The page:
So Mrs. Shaw went to take care of Margaret, and took her maid with her to take care of the shawls and air-cushions. Margaret's face was too sad to lighten up into a smile at all this preparation for paying two visits, that she had often made by herself at all hours of the day. She was half afraid of owning that one place to which she was going was Nicholas Higgins'; all she could do was to hope her aunt would be indisposed to get out of the coach, and walk up the court, and at every breath of wind have her face slapped by wet clothes, hanging out to dry on ropes stretched from house to house.
There was a little battle in Mrs. Shaw's mind between ease and a sense of matronly propriety; but the former gained the day; and with many an injunction to Margaret to be careful of herself, and not to catch any fever, such as was always lurking in such places, her aunt permitted her to go where she had often been before without taking any precaution or requiring any permission.
Nicholas was out; only Mary and one or two of the Boucher children at home. Margaret was vexed with herself for not having timed her visit better. Mary had a very blunt intellect, although her feelings were warm and kind; and the instant she understood what Margaret's purpose was in coming to see them, she began to cry and sob with so little restraint that Margaret found it useless to say any of the thousand little things which had suggested themselves to her as she was coming along in the coach. She could only try to comfort her a little by suggesting the vague chance of their meeting again, at some possible time, in some possible place, and bid her tell her father how much she wished, if he could manage it, that he should come to see her when he had done his work in the evening.
As she was leaving the place, she stopped and looked round; then hesitated a little before she said:
'I should like to have some little thing to remind me of Bessy.'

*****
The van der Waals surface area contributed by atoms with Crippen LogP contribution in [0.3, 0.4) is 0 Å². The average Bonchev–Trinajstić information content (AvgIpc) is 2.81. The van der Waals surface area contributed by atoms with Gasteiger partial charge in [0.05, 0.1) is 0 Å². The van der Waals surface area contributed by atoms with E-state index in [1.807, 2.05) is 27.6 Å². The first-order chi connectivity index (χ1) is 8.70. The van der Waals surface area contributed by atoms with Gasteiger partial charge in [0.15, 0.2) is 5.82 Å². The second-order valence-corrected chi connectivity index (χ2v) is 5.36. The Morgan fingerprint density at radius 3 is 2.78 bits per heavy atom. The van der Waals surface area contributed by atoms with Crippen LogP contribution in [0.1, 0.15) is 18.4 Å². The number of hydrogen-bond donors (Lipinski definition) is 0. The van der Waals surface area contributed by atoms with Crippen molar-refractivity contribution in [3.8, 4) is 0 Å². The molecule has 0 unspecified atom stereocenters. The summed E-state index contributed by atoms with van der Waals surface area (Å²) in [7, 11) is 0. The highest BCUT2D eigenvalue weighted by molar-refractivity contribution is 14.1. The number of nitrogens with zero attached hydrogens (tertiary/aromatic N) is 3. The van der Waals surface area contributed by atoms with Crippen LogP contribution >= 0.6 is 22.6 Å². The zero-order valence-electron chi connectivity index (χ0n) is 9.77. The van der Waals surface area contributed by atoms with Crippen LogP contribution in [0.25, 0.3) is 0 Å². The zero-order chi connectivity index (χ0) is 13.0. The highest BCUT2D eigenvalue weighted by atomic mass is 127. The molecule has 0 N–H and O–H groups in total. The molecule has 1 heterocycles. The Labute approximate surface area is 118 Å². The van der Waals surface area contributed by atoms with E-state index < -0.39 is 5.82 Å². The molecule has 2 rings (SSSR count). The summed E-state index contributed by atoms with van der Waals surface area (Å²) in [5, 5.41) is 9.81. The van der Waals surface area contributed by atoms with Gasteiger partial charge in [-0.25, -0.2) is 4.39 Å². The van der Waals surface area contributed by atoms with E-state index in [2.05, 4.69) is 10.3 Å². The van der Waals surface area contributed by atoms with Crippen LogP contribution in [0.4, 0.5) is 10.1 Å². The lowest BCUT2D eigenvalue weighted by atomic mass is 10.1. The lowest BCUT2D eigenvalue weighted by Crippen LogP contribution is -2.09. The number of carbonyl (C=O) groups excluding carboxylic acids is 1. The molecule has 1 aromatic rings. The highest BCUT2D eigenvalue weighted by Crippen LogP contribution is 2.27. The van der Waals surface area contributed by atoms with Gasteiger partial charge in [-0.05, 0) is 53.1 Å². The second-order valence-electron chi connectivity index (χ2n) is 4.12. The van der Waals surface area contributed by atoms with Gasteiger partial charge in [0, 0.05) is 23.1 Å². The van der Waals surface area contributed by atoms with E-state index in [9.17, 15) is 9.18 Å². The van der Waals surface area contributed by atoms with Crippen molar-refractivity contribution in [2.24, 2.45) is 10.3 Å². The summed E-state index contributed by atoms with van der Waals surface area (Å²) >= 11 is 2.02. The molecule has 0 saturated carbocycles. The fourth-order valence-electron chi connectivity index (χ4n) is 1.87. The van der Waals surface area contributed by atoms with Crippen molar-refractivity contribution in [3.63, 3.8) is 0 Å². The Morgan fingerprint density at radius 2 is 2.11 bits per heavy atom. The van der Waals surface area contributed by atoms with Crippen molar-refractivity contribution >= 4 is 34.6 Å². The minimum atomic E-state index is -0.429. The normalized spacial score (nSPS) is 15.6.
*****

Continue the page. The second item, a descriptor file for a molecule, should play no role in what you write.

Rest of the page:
Instantly Mary's generosity was keenly alive. What could they give? And on Margaret's singling out a little common drinking-cup, which she remembered as the one always standing by Bessy's side with drink for her feverish lips, Mary said:
'Oh, take summut better; that only cost fourpence!'
'That will do, thank you,' said Margaret; and she went quickly away, while the light caused by the pleasure of having something to give yet lingered on Mary's face.
'Now to Mrs. Thornton's,' thought she to herself. 'It must be done.' But she looked rather rigid and pale at the thought of it, and had hard work to find the exact words in which to explain to her aunt who Mrs. Thornton was, and why she should go to bid her farewell.
They (for Mrs. Shaw alighted here) were shown into the drawing-room, in which a fire had only just been kindled. Mrs. Shaw huddled herself up in her shawl, and shivered.
'What an icy room!' she said.
They had to wait for some time before Mrs. Thornton entered. There was some softening in her heart towards Margaret, now that she was going away out of her sight. She remembered her spirit, as shown at various times and places even more than the patience with which she had endured long and wearing cares. Her countenance was blander than usual, as she greeted her; there was even a shade of tenderness in her manner, as she noticed the white, tear-swollen face, and the quiver in the voice which Margaret tried to make so steady.
'Allow me to introduce my aunt, Mrs. Shaw. I am going away from Milton to-morrow; I do not know if you are aware of it; but I wanted to see you once again, Mrs. Thornton, to—to apologise for my manner the last time I saw you; and to say that I am sure you meant kindly—however much we may have misunderstood each other.'
Mrs. Shaw looked extremely perplexed by what Margaret had said. Thanks for kindness! and apologies for failure in good manners! But Mrs. Thornton replied: